[green-label]Claim:[/green-label] A new study determined that hot dogs contain human DNA, and vegetarian versions contain meat.
[green-label]Example: [Collected via Twitter, October 2015][/green-label]
— WHIOTV (@whiotv) October 26, 2015
A new study found that 2% of hot dogs contain some form of human DNA https://t.co/RJxQPxkrnX
— NowThis (@nowthisnews) October 26, 2015
[green-label]Origins:[/green-label] In late October 2015 multiple news sources reported on a "study" that purportedly documented the discovery of human DNA in several popular hot dog brands (and traces of meat in versions specifically marketed as "vegetarian"). The research on which the hot dog claims were based was alternately termed a "study," a "report," and "testing," with a private company called Clear Labs credited for the findings. (Incidentally, Clear Labs described their hot dog research as a "report," not a study.)
Among the news outlets that covered the claims was Britain's Daily Mail, who reported in a 26 October 2015 article headlines "HUMAN DNA found in popular hot dog and sausage brands and 10% of vegetarian varieties contain meat" that:
Human DNA has been found in two per cent of hot dogs and sausages, a major study of popular brands has revealed Tests on 345 samples from different 75 brands also revealed ten per cent of vegetarian hot dogs contain meat. Out of the samples that tested positive for human genetic material (seven), 66 per cent (four) were vegetarian. The genetic testing analysis carried out by Clear Food, which looked at major brands and regional favorites being sold by ten retailers, did not specify which brands contained the human DNA or what caused the contamination.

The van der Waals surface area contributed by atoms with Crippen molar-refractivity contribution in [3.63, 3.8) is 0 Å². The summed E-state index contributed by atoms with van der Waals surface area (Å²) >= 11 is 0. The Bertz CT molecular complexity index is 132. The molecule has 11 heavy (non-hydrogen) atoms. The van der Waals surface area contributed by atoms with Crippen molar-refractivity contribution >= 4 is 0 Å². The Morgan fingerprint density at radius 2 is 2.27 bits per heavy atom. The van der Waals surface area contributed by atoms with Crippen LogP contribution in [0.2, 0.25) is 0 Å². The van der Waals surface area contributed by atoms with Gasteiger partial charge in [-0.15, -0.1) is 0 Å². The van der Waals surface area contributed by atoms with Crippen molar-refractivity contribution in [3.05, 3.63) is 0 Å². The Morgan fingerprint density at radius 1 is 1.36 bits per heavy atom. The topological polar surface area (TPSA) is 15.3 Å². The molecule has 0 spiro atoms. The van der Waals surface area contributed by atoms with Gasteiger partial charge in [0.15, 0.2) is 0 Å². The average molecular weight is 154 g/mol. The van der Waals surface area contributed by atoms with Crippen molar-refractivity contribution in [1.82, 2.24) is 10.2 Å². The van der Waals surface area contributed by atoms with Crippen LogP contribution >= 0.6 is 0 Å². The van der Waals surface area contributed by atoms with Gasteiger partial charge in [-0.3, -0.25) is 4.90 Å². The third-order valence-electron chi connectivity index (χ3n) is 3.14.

Subsequent media coverage (including the Daily Mail's) sourced their information from Clear Foods' undated "The Hot Dog Report." In an embedded video, a Clear Foods representative described the company's claims:
The sum of Clear Food's findings appeared below the clip:
Of the 345 hot dogs and sausages Clear Food analyzed for this report, 14.4% were problematic in some way. Problems included substitutions and hygienic issues. Substitution occurs when ingredients are added that do not show up on the label. Hygienic issues occur when some sort of non-harmful contaminant is introduced to the hot dog, in most cases, human DNA. Here's what we found:
Substitution: We encountered a surprising number of substitutions or unexpected ingredients. We found evidence of meats not found on labels, an absence of ingredients advertised on labels, and meat in some vegetarian products.
Hygienic issues: Clear Food found human DNA in 2% of the samples, and in 2/3rds of the vegetarian samples.
We found evidence of chicken (in 10 samples), beef (in 4 samples), turkey (in 3 samples), and lamb (in 2 samples) in products that were not supposed to contain those ingredients.
Prior to the appearance of the "hot dog study," Clear Food was a relative unknown entity on social media. The company's first tweet was dated 22 October 2015; on that day (just a few days before the story went viral), Clear Food tweeted: